BERLIN – Madison “Jimmy” Bunting, Jr. will challenge incumbent County Commissioner Linda Busick in the District 6 Republican primary on Sept. 14.
The primary is a high stakes election in this District 6. No Democratic candidate emerged in District 6 this election season, leaving the division’s highest office to be filled during the Republican primary. The victor would only need to garner more votes than any write-in candidates in the November general election to hold the District 6 commissioner seat.
Bunting decided to run for Worcester County Commissioner last fall.
“I was dissatisfied with the representation that District 6 was getting,” Bunting said.
Bunting feels there has not been enough emphasis on a working economic development plan. The economic development department might need adjusting, Bunting said, and the commissioners should be actively looking for businesses.
Bunting, with four years on the Planning Commission and two as chair, also said he was disappointed in the way the County Commissioners handled the new zoning regulations and subdivision regulations.
“It didn’t seem to me the County Commissioners took enough time to look at that properly,” Bunting said.
District 6 folks are counting every penny right now, across the diverse district encompassing north Ocean Pines and the more rural Bishopville and Showell areas, Bunting said.
“I will not consider a tax increase for anything. I can’t stand it. The people I’m talking to can’t stand any further burden of taxes,” Bunting said.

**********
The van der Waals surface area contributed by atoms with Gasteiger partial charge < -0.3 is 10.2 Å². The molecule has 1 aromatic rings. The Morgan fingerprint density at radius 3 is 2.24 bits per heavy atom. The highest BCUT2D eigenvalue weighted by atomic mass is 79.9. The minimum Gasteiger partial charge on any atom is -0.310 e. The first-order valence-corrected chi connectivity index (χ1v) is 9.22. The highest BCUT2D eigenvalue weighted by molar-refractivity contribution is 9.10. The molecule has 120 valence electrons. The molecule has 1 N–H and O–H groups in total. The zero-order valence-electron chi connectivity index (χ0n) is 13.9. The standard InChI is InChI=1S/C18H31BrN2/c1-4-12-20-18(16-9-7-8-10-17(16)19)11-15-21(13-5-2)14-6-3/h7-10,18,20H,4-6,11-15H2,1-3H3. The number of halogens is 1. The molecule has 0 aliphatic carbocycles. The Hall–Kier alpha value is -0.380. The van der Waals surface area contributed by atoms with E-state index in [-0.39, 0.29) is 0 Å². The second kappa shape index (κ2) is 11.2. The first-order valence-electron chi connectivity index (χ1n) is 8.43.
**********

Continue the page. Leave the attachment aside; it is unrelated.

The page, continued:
The county must create jobs to increase the tax base, which will allow the county to avoid raising taxes, and to give teachers and government staffers pay raises.
Bunting feels the local economic turnaround could happen relatively quickly if the commissioners work at it, but if the turnaround takes more time, the county is going to have to look at more cuts to county expenditures to stay in line with lower revenues.
“I’m hoping we can turn the economy around and avoid all this,” Bunting said.
More jobs will also allow people to buy homes here, he said, which are more affordable now.
Economic development can also be helped, he felt, through streamlining the building permit process even more. Businesses can also be encouraged through tax incentives, he said.
The defunct poultry plant in Showell would be a good place for industrial development in the north end of the county, Bunting said. The county could streamline the process and perhaps offer tax incentives to bring businesses to that site.
The business permitting process needs to move more quickly, though Bunting doesn’t see a problem with the fees charged or steps required to open a business. County staff needs to be more efficient, he said.
People talk about maintaining the quality of education, but Bunting thinks that county public schools can even be improved.
The relationship between the county and the local municipalities and Ocean Pines could be better, the candidate said. Bunting said he would work towards that if elected.
The Liquor Control Board should be abolished, Bunting feels, but the people should be the ultimate deciders. Revenue lost from the LCB could be made up through taxes on liquor sales in the county.
Bunting agrees with District 6 voters that local waterways should be protected.
“People come here for that,” Bunting said.
The laws in place are doing their job of protecting local waters, Bunting said. The commissioners should keep working towards getting nutrient point sources like wastewater plants and septic systems out of local waters.
Bunting supports transparency, including a public comment period at the end of every commissioner meeting, with each speaker allotted a short amount of time to air concerns or make comments.
“I have no problem with recording and broadcasting meetings as long as the cost doesn’t mean we have to cut something else,” Bunting said.
Bunting feels that his time on the Planning Commission and the six years he spent on the Board of Zoning Appeals before that give him a better resume than his opponent.
Bunting, a land surveyor by trade, owned his own surveying business for 18 years.